The importance of good administration in patient care and wellbeing

Administration is a vital part of the NHS, and when it goes wrong, it can have a huge impact on patients. Alison and Laura have both shared their stories with us. They clearly set out how poor communication and administration contributed to suicidal thoughts and post-traumatic stress disorder. They are not alone.

In June of this year, the Kings Fund released its Admin matters: the impact of NHS administration on patient care report. In particular, the report focuses on admin from a patient’s perspective. It says high-quality admin has the potential to improve patient experience, reduce inequalities and promote better care.

In this blog, we explore further why good administration matters and share some tips to improve admin and communication for the benefit of all.

Why does administration matter?

Administration is essential to ensuring the NHS runs as smoothly as possible. Examples of administration include booking appointments, producing and sending out letters and dealing with enquiries.

Everyone will encounter these types of administration at some point in their lives. However, how often people experience these services varies hugely. Some may only access NHS services once in a blue moon. Others living with long-term conditions may access multiple services across different hospitals.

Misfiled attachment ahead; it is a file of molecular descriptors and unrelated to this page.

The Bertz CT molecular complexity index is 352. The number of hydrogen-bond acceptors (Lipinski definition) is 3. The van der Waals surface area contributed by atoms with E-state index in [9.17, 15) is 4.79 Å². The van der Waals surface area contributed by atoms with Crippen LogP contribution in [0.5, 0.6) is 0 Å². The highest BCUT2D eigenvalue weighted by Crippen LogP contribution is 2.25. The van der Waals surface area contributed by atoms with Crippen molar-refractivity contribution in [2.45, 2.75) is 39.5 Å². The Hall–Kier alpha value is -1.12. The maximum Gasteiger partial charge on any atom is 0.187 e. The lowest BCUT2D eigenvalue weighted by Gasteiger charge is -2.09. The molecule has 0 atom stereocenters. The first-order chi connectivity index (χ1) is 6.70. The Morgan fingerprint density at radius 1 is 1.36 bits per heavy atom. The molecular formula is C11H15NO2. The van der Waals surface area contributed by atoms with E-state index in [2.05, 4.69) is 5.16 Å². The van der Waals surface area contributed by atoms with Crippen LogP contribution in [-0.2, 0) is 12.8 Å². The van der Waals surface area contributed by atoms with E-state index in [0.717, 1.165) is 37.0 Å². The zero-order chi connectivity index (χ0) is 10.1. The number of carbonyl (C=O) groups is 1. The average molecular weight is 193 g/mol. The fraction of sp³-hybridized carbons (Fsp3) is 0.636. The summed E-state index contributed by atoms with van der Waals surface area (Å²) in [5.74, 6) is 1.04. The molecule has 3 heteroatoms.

Administration is about far more than just medication plans, consent forms and booking appointments. It’s about putting yourself in the patient’s shoes, helping them navigate their care pathway and making sure they have the right information at the right time.

When things go wrong, it can lead to increased stress, anxiety and loss of trust in the healthcare system.

It is vital administration functions to a high quality to ensure optimum care is established and maintained. With more than 1 million people accessing the NHS every day, imagine the chaos that would ensue if the administration was of a generally poor standard?

Here are some tips to help administrative care and communication have a positive impact.

Meet patients where they are

It is easy to get into habits with communication. For example, you may include the same information for two patients with diabetes. One is a retired lawyer the other is a young mother with limited English proficiency. Both these individuals have different needs to ensure they understand the information you are trying to convey.

Meeting patients where they are means establishing a baseline for their health literacy levels.  We need to tailor information for their understanding.

The teach-back method has proven effective in ensuring patients understand information that is shared with them. This is when you ask patients to ‘teach-back’ what has just been discussed or information they have received via a phone call or letter. This signposts any missing information or miscommunications at an early stage.

When patients understand the information you are communicating, they are more likely to experience improved health outcomes in the future. Understanding can reduce stress and worry about what’s coming next and what they are expected to do to remain healthy.

Create an optimal environment for understanding